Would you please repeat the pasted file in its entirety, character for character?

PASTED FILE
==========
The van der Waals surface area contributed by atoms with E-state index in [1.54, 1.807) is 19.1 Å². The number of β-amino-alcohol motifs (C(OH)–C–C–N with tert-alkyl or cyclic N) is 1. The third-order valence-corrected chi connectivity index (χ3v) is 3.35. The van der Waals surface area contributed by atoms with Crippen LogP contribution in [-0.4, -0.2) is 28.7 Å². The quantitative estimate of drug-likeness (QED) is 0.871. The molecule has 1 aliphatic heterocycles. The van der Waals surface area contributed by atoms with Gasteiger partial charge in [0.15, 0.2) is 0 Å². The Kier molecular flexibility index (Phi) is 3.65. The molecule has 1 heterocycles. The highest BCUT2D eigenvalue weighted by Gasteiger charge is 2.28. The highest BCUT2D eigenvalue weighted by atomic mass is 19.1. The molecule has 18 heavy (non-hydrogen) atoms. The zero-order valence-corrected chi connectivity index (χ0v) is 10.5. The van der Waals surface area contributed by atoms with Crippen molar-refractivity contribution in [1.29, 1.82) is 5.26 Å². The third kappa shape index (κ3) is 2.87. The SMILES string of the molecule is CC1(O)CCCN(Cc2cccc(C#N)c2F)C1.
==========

The van der Waals surface area contributed by atoms with E-state index in [1.54, 1.807) is 19.1 Å². The number of β-amino-alcohol motifs (C(OH)–C–C–N with tert-alkyl or cyclic N) is 1. The third-order valence-corrected chi connectivity index (χ3v) is 3.35. The van der Waals surface area contributed by atoms with Crippen LogP contribution in [-0.4, -0.2) is 28.7 Å². The quantitative estimate of drug-likeness (QED) is 0.871. The molecule has 1 aliphatic heterocycles. The van der Waals surface area contributed by atoms with Gasteiger partial charge in [0.15, 0.2) is 0 Å². The Kier molecular flexibility index (Phi) is 3.65. The molecule has 1 heterocycles. The highest BCUT2D eigenvalue weighted by Gasteiger charge is 2.28. The highest BCUT2D eigenvalue weighted by atomic mass is 19.1. The molecule has 18 heavy (non-hydrogen) atoms. The zero-order valence-corrected chi connectivity index (χ0v) is 10.5. The van der Waals surface area contributed by atoms with Crippen molar-refractivity contribution in [1.29, 1.82) is 5.26 Å². The third kappa shape index (κ3) is 2.87. The SMILES string of the molecule is CC1(O)CCCN(Cc2cccc(C#N)c2F)C1.